England WWLLW (last five completed matches, most recent first)
In the spotlight
Ben Stokes has been perhaps the standout middle-order batsman of the tournament, as well as quietly doing his bit with the ball and pulling off the usual quotidian brilliance in the field. He was the man who managed to drag England back into the contest between these sides at Lord's, first with economy and a wicket, then his sinew-straining 89 - only to be torpedoed by Starc just when it seemed he might bring home the egg-and-bacon. If things get sticky again, then Morgan will doubtless look to Stokes to light England's fire.
Whether Edgbaston stays off the boos or not, Steven Smith will be hoping to make himself centre of attention for cricketing reasons. He's yet to locate that famous Smithian groove at this tournament, when the degree to which his limbs seem out of sync is diametrically opposed to the runs they are able to harvest. He has three half-centuries to go with a mortal average of 32.66 and was dismissed attempting an agricultural hoick against England a fortnight ago. Maybe the absence of Usman Khawaja and a return to No. 3 will get the cogs whirring again.
England seem likely to stick with the men who have taken them through two crunch matches in a row, meaning no place for Moeen Ali.
England (probable): 1 Jason Roy, 2 Jonny Bairstow, 3 Joe Root, 4 Eoin Morgan (capt), 5 Ben Stokes, 6 Jos Buttler (wk), 7 Chris Woakes, 8 Liam Plunkett, 9 Adil Rashid, 10 Jofra Archer, 11 Mark Wood
Justin Langer has already confirmed that Peter Handscomb will make his World Cup debut, most likely coming into the side at No. 4 after the hamstring injury suffered by Khawaja in Australia's last game. Marcus Stoinis was also a doubt but seems set to be passed fit, helping to maintain the balance of a side with only four frontline bowlers. There was just a suggestion starting to bubble up that Glenn Maxwell could be under pressure for his place with Matthew Wade looming now that he has been officially added to the squad.
Australia (probable): 1 Aaron Finch (capt), 2 David Warner, 3 Steven Smith, 4 Peter Handscomb, 5 Marcus Stoinis, 6 Glenn Maxwell, 7 Alex Carey (wk), 8 Pat Cummins, 9 Mitchell Starc, 10 Nathan Lyon, 11 Jason Behrendorff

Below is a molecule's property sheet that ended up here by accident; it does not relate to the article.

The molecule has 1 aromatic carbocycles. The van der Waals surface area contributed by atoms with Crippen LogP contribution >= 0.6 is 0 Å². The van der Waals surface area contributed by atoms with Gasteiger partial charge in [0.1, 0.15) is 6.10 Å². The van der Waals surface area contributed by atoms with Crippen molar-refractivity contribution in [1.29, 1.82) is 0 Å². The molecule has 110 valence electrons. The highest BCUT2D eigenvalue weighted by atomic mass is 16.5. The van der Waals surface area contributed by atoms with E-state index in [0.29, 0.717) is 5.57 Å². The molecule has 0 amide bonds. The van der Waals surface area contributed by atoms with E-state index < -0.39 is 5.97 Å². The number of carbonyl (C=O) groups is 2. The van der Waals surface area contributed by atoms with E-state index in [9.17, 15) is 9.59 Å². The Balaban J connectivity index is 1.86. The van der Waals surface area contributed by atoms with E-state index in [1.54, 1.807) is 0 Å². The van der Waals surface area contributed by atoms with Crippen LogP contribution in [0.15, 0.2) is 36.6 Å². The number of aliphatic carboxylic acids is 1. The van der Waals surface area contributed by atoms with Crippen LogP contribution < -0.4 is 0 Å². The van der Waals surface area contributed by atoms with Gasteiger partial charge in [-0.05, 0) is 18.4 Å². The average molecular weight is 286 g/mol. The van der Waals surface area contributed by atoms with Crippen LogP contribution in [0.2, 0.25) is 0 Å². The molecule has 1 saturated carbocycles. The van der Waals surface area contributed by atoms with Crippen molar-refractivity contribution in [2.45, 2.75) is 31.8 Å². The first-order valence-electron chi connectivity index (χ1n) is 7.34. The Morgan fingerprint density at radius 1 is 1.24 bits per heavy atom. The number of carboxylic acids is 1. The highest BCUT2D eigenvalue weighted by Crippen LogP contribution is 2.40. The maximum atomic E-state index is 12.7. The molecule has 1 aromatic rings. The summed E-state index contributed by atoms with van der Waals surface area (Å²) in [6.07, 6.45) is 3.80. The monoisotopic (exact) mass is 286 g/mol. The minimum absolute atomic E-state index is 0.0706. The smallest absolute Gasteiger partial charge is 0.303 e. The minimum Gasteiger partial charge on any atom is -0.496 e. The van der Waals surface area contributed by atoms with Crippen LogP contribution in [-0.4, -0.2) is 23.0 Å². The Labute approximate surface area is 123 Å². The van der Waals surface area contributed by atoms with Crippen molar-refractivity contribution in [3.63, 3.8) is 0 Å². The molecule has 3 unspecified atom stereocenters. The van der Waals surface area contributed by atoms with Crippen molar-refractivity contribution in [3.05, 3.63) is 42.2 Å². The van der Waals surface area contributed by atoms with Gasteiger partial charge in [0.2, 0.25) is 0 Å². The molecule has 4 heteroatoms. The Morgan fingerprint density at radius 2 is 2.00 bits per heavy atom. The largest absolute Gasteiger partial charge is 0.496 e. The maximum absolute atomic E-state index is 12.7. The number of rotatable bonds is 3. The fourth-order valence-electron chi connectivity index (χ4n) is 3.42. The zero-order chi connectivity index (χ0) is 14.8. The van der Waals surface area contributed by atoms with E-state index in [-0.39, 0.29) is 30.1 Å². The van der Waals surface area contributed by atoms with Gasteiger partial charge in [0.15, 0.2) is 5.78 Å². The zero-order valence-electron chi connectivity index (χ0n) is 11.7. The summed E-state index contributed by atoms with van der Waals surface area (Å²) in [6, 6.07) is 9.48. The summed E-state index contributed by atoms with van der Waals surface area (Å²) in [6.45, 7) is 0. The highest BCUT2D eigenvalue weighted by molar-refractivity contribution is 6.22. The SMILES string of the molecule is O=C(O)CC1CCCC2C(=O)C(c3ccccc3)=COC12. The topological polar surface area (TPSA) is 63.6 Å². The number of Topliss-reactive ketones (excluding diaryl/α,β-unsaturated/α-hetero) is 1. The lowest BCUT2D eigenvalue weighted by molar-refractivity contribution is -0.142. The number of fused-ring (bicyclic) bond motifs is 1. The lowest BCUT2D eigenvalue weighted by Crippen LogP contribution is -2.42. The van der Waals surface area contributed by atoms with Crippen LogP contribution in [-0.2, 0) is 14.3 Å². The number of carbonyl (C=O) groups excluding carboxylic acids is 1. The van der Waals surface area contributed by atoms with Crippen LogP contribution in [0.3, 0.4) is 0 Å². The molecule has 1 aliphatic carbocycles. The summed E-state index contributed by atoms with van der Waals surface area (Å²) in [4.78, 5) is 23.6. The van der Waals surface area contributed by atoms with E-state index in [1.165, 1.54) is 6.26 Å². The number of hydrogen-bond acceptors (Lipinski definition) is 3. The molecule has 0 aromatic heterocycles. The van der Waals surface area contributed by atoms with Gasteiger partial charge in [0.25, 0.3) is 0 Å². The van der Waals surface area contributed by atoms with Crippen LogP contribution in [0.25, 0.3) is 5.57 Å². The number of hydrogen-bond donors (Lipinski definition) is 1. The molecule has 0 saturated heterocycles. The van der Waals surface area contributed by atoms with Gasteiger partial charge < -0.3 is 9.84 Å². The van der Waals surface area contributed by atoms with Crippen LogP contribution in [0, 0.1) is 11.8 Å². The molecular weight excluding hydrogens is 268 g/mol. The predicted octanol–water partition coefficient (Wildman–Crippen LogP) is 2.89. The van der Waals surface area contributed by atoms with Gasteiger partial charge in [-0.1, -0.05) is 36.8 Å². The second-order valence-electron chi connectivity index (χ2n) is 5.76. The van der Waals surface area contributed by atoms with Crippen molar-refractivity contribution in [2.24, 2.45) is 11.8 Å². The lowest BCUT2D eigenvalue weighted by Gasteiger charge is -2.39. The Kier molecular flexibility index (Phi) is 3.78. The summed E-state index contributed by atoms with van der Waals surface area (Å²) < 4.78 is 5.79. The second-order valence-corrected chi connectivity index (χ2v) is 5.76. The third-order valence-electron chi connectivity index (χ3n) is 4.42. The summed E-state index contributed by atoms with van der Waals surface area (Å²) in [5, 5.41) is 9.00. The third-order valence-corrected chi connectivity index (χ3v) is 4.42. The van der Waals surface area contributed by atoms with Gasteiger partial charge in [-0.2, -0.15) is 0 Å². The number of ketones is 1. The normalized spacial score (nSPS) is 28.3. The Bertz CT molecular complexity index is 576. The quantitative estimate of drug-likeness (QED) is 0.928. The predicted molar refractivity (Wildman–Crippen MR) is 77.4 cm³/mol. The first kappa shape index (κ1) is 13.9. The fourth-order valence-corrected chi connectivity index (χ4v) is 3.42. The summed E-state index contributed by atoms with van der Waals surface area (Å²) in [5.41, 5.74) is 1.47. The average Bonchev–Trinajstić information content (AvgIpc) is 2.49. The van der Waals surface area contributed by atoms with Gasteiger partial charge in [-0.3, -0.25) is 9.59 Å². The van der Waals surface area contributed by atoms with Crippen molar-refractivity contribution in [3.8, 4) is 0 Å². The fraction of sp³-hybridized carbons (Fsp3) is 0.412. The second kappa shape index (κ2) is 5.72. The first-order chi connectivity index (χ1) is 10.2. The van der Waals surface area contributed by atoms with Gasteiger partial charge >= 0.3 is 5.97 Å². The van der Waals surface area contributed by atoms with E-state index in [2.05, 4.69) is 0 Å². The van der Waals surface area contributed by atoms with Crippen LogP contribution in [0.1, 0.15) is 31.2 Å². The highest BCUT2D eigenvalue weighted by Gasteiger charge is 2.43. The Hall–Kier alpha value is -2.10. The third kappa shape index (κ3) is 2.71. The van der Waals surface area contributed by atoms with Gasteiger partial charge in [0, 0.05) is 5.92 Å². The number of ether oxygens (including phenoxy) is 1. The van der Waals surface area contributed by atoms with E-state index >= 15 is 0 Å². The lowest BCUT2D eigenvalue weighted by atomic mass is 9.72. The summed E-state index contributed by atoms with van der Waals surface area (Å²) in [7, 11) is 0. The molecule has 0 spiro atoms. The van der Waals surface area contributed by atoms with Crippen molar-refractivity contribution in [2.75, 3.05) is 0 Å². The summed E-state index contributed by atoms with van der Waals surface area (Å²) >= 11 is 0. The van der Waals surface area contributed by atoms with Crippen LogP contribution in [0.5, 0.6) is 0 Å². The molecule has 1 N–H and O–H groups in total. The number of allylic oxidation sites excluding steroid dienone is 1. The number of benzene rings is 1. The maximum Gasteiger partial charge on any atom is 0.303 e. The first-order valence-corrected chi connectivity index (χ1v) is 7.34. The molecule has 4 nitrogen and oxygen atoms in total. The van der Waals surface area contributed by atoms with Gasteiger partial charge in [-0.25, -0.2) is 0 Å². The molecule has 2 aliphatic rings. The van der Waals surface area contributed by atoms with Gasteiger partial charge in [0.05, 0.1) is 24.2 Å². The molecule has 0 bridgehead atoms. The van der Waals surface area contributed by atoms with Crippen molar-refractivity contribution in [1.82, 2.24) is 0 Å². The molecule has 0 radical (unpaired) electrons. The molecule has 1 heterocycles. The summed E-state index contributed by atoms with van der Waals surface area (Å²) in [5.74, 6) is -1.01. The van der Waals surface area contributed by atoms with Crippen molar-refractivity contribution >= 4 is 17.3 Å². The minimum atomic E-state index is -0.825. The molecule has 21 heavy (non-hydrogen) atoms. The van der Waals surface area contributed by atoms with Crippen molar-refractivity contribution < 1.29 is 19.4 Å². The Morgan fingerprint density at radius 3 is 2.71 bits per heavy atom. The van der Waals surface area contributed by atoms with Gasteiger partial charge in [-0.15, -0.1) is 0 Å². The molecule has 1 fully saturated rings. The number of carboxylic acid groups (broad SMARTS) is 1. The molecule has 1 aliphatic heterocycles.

Pitch and conditions
The pitch is two across from the one on which the England-India game was played, so the shorter boundary is a bit longer. The grass on this pitch will be fractionally shorter than it was for that game and spin, again, isn't expected to play a big role. The weather could play a part as there's a chance of rain on Thursday.
Finch has had a productive World Cup - and his century set up Australia's victory at Lord's - but there may be an area to exploit if he survives the early new-ball overs. Imran Tahir nabbed him early at Old Trafford to continue his successful record against Finch, and it could be worth giving Rashid an early bowl. Rashid has twice removed Finch in the first 20 balls he has faced.
Things have gone a bit quiet for Pat Cummins in this tournament, with two wickets in his last four matches, but Finch could be glad he has him up his sleeve for Joe Root, who is England's leading run-scorer. He has removed Root three times in five innings with Root striking at just 55 against him.
Stats and trivia
David Warner needs 19 runs to reach 5000 in ODIs; Mitchell Starc needs two wickets to reach 50 in World Cups
Jason Roy has scored three of his nine ODI hundreds against Australia
"We know how they are going to play, they know how we are going to play. We have played each other a lot over the last couple of years, so it will be whoever holds their nerves, whoever takes them half-chances, whoever starts off the game really well in the first ten overs, whether it is with bat or ball, it will be so important for either side."
Aaron Finch, Australia's captain, expects few surprises from their opponents on Thursday
"The support we have had throughout the tournament has been unbelievable and certainly something I have never experienced in my life. The amount of good faith and goodwill going around is fantastic, so we sense the support that's with us, but also the opportunity as well."
Eoin Morgan, England's captain, hopes to reward the support that his team has received throughout the campaign.